Upfront I want anyone reading this to know that I am a big fan of “Kingsman:The Secret Service“. I am a sucker for British Spies and that maniacal dip into comic laced espionage was one of my favorite films of 2015. The cast was great and the over the top violence made the film feel very cartoonish in a good way. As a consequence, “The Golden Circle” enters this year’s movie experiences as one of my most anticipated films. I looked forward to further adventures and there was a promise of a returned Colin Firth, which made me want to know how they were going to pull that off. The advance information also tipped us to the fact that we would connect with the American counterpart of the private intelligence agency, so this stoked my interest even more. The director, Matthew Vaughn, has made several films that I really enjoy, including my favorite film of 2010, so I had great confidence in his ability to pull this movie together. Such confidence has been rewarded my friends. “The Golden Circle” is what you hope it will be for the most part.

One of the things that I find attractive about the series is that it is not afraid to be a little politically incorrect. James Bond might be a sexist pig, but his attitude is always tempered by a PG-13 rating. Kingsman goes all out in using sexual exploitation for humorous purposes and that might make the series unappetizing to film goes who want their movies to be socially just. In “The Secret Service” there is a punchline based on a promise of a forbidden sex act. It’s just the thing a 12 year old mentality would laugh at and the film is upfront about that. That joke was one of the widely criticized moments of the first film. Writer/Director Vaughn has taken that joke and turned it into a plot point for this film. I really appreciated that the Princess Tilde returns to this franchise in a greatly expanded role and with a lot more dignity. That however allows the original tasteless joke to be a background to two sexually inappropriate moments of humor in this film, one of them involving Elton John. The other moment will be the focus of criticism by haters for this film. It involves a GPS device and the mucus membrane, and it certainly is a sequence that will make delicate sensibilities squirm. That plot point aside, most of the rest of the film is standard comic violence with over the top moments of gruesomeness.

There is a second aspect of this film that I really appreciate as well. The plots of both of these movies turn trendy social issues on their heads and use them as the motivation for the villain’s plot. Global Warming was the theme of the first film, Drug Legalization is the driving force for this movie. The aptly named Poppy, played by Julianne Moore, is motivated to make her product socially acceptable through the use of international hostage taking. It is a creative plan that to a large degree mimics the plot of the first film but still manages to allow some twists in the story. There is a great shot against the U.N. that puts the U.S. President in the story. Unlike the feckless Obama impersonator in the first film, this character gets lines and is played by a recognizable actor, Bruce Greenwood. His approach to the plot is as deranged as Poppy’s so the two intelligence agencies here are caught between a rock and a hard place.  The only thing missing from this is a satisfying comeuppance for the players, in the manner of the delightful head exploding climax of the first film.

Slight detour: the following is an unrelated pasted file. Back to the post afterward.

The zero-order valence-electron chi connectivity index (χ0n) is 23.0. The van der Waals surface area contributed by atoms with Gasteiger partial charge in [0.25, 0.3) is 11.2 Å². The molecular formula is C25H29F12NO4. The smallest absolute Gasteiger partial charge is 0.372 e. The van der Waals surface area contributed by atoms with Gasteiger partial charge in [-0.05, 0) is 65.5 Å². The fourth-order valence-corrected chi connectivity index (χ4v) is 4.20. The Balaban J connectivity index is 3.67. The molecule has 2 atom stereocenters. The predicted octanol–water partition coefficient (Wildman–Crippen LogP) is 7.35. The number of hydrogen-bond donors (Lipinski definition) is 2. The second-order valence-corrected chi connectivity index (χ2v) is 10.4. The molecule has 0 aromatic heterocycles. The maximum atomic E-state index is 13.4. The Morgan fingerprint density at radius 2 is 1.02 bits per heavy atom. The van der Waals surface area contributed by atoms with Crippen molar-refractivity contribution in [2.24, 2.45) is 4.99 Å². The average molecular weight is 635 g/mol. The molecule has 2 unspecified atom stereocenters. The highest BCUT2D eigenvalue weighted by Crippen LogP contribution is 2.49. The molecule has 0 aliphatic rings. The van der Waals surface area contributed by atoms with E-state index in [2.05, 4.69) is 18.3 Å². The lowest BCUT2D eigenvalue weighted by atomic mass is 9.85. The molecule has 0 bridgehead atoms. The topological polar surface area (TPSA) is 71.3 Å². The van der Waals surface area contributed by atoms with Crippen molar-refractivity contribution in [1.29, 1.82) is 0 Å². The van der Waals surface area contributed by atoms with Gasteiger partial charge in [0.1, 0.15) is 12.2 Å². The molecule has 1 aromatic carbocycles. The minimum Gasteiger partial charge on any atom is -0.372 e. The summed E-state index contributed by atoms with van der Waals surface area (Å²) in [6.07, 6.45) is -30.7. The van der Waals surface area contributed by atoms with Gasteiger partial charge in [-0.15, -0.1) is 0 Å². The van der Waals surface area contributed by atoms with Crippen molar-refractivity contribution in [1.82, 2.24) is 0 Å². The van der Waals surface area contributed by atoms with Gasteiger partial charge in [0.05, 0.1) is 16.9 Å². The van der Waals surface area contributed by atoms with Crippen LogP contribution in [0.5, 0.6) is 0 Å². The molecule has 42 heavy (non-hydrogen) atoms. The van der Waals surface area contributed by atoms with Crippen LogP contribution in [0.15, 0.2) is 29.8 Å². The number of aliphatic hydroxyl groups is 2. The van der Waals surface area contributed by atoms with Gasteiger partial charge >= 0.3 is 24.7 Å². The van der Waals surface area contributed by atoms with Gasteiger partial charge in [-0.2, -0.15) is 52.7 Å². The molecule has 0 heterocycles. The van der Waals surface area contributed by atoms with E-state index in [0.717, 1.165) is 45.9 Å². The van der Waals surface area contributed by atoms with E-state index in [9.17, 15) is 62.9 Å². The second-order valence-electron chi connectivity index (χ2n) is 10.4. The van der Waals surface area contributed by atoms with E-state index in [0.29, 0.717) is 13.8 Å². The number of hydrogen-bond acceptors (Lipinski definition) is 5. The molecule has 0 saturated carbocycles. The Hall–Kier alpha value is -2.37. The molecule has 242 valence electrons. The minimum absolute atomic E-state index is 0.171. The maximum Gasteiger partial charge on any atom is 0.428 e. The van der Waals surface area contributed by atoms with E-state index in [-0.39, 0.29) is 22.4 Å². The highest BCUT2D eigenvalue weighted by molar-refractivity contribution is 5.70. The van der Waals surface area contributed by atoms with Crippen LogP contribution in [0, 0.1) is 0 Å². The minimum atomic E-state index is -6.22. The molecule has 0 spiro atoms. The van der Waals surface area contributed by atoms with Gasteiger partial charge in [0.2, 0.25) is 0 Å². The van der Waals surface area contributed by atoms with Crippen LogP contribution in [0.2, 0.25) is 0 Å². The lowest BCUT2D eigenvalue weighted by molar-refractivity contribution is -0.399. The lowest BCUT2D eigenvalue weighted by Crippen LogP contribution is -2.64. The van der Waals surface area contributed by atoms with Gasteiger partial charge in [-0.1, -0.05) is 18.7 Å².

Restoring Harry Hart to the storyline of the Kingsman is tricky. Being shot in the face is a pretty definitive exit for a character. I appreciated that the solution here was not a quick fix and it ends up being a secondary plotline in the story. There is a pivotal point with a dog and that also insures additional pleasure for most viewers.  Colin Firth adds so much class to the project and in future episodes (should they be made) his character will lend gravitas to the proceedings. We do lose a couple of characters that really could have made future stories great as well, but in the long run the films have to circle around Taron Egerton’s Eggsy and Firth’s Harry Hart.

The Statesmen organization has several good characters to add to the film. Jeff Bridges is a welcome addition to any film and Halle Berry is a fun match for the American version of Mark Strong’s character of Merlin. At the moment, these are background players, the really active American counterparts are played by Pedro Pascal and Channing Tatum. The major drawback that I have with the film is the under utilization of Tatum’s character “Tequila”.  After a solid introduction, he is sidelined for the remainder of the picture. Pascal’s “Whiskey” has to carry the American load and does so effectively for most of the picture. There are some twists that feel a bit forced but they do make for a rousing conclusion to the movie.

While there is nothing as excessive as the church scene from the first film here, there are some great action scenes that use the mix of slow motion and accelerated filming that the church sequence used. This style appears to be Vaughn’s signature touch and although it might be a bit cliched if over used, I thought it was reasonably judicious here. A cab chase at the start of the film and the final attack on the secret lair both take advantage of that style and it works well in those scenes. Much of the rest of the film is presented more traditionally, including initiation rituals for the bad guys and Elton John’s scenes. Oh yeah, did I mention that Elton is in the movie? He is pretty funny sending himself up in feathered costumes and parodying his own drug troubles. Julianne Moore gets to abuse him a little but he verbally gives it right back in great comic form.

This movie can’t quite reach the satisfaction level of the original, few sequels manage to do so. “The Golden Circle” however does entertain and it meets our need to have the action a little bit bigger and the comedy a little bit broader. It is jammed with characters that complicate the story but also provide a lot of jokes. They have managed to bring back a character from the dead in a credible way for an improbable, over the top, spy adventure. I don’t know that it will win over many converts. If you disliked the first film you will certainly not care for this movie. If however, you are like me and took fiendish pleasure in the undermining of political correctness and the shear joy of silly violence just for the comedic effect, than the Kingsman Golden Circle is tailored perfectly for you.

Logan Lucky